When pulmonary lesions occur, the lesions should be judged quickly and accurately to guide the proper follow-up treatment. Since the clinical manifestations of some infectious diseases and non-infectious diseases are very similar, this is more difficult to distinguish by routine laboratory examination and imaging analysis, where there are often overlap characteristics between diseases. In addition, the condition of immunocompromised patients is generally critical, the identification of the pathogens is important for precise diagnosis and necessary for proper treatment,18 while a delay in the diagnosis may impede the targeted treatment and lead to a poor prognosis. So, it is essential to optimize diagnosis efficiency with early and precise management as well as interdisciplinary teamwork.26,27 Although these patients are at high risk with bronchoscopy due to their poor health state and rapid disease progress, studies have pointed out that the risk of complications and the condition of the patients should be evaluated based on the location of the lesion. With the exception of contraindications, an early invasive bronchoscopy examination should be performed to determine the etiology of the lesion.25,28 For patients who are immunocompetent, if the clinical and imaging analysis indicate a suspicion of pulmonary infectious diseases, and the response to initial empirical treatment is poor, timely intervention is also required to obtain lesion samples to identify the pathogen. Currently, the most common detection methods for pathogens in the specimens are microbial culture, histopathology, and smear microscopy.29,30 Microbial culture in bronchoscopy includes tissue culture and BALF culture, but the sensitivity is low and the positive rate is related to many factors, such as sample type and patient’s condition.31 Histopathology and smear microscopy are merely able to identify limited fungal species or Mycobacterium tuberculosis. For virus detection, the above test methods are not applicable. Real-time PCR can be used to detect the virus, but it requires a proper hypothesis of pathogens to synthesize specific primers.18 With the development of diagnostic technology, there has been a rise of some precise detection methods, such as GM test (Aspergillus galactomannan test),32,33 or X-pert (Mycobacterium tuberculosis/rifampicin resistance test).34 These methods are able to improve the diagnostic yield of Aspergillus and Mycobacterium tuberculosis. Real-time PCR also has high sensitivity and specificity for the detection of Pneumocystis jirovecii.35 Although the above detection methods may improve the diagnostic yield of pathogens, their sensitivity is considerably impacted by pathogen load, former antibiotic use, source of samples, and other aspects.21,36,37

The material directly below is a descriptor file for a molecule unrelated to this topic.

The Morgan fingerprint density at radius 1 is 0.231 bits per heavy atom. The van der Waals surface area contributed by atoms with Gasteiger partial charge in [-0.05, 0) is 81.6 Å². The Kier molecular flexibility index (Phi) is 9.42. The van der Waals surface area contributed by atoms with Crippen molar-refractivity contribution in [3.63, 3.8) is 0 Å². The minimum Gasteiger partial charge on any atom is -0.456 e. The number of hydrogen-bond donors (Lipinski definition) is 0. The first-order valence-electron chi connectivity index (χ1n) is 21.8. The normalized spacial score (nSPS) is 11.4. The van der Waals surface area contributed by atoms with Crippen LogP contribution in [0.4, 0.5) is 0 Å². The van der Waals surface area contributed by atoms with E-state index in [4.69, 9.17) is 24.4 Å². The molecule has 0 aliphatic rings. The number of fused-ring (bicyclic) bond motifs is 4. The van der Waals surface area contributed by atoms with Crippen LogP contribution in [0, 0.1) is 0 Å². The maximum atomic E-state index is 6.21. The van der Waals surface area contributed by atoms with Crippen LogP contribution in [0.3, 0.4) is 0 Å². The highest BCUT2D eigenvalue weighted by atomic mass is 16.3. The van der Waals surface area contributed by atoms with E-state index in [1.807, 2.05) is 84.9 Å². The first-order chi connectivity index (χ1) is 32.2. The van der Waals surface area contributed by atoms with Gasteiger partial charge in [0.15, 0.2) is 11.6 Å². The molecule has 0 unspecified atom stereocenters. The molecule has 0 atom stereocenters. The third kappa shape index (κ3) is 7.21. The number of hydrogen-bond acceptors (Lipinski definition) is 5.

Our study obtained interventional specimens from patients with suspected pulmonary infection by bronchoscopy and sent them for mNGS analysis. The results indicated that: first, mNGS was able to identify nearly 89% of patients with pulmonary infection, which was higher than traditional pathogen detection, at 25.73% (P<0.001). However, mNGS was less specific, with a specificity of 81.16%, while the specificity of traditional methods was 88.41% (P=0.639), which may be due to the fact that traditional pathogen detection methods cannot detect more microorganisms, resulting in a higher true negative in non-pulmonary infection; second, and more importantly, mNGS detected microbes related to human diseases in 94.49% of samples from pulmonary infections patients who had received negative results from traditional pathogen detection; third, the ACC of mNGS was 86.25%, while the ACC of traditional pathogen detection was 43.75%; finally, mNGS could simultaneously detect and identify a large variety of pathogens, among which 42.11% were bacteria, 38.60% were fungi, 35.09% were virus, 2.34% were Mycoplasma, and 0.58% were Chlamydia. After a follow-up of 1 month, 158 patients improved after diagnosis and treatment, among whom 145 had positive detection by mNGS analysis and 42 had positive detection by traditional detection methods. However, there were still five patients who had no significant changes after the application of mNGS analysis, which might be due to the high toxicity of the pathogens, the immune deficiency state of patients and drug-resistant. One patient died of massive hemoptysis due to fungal invasion of bronchial arteries in the lungs, another patient died from deteriorative respiratory event. In conclusion, mNGS was superior to traditional pathogen detection in etiological diagnosis of peripheral pulmonary infection.
Metagenomic NGS can generate tens of thousands of individual sequences,19 while detecting hundreds of common and uncommon pathogens which may evade traditional detection,38 providing comprehensive information on pulmonary microbiota. It has been reported that the core genera of pulmonary microbiota include Prevotella, Pseudomonas, Streptococcus, Fusobacterium, Haemophilus, Veillonella, and Porphyromonas.39,40 In some patients, mNGS could detect Prevotella, Streptococcus, Porphyromonas, and Veillonella in both groups, similar to the core genera of pulmonary microbiota reported previously. In addition to bacterial infection, there was a high percentage of fungal infection in our study. This result might due to the fact that most patients enrolled in our study were immunocompromised or immunodeficient, and fungi such as Aspergillus, Rhizopus, Mucor, and Pneumocystis carinii had become the main opportunistic pathogens in these patients. This was similar to previously research.41,43 The positive rate of mNGS analysis for fungi was 66/71 (92.96%), whereas only 14 cases (19.72%) had positive detection from traditional pathogenic detection methods. According to reports, combined analysis of mNGS and smear can reduce detection time, provide accurate identification of the strain, and serve as a conventional diagnostic tool for invasive fungal infection.19 Since mNGS analysis often detected more than one pathogen in a single test, therefore, clinicians need to have a comprehensive understanding of these infections, in order to diagnose mixed infection and/or distinguish the causative pathogen(s).19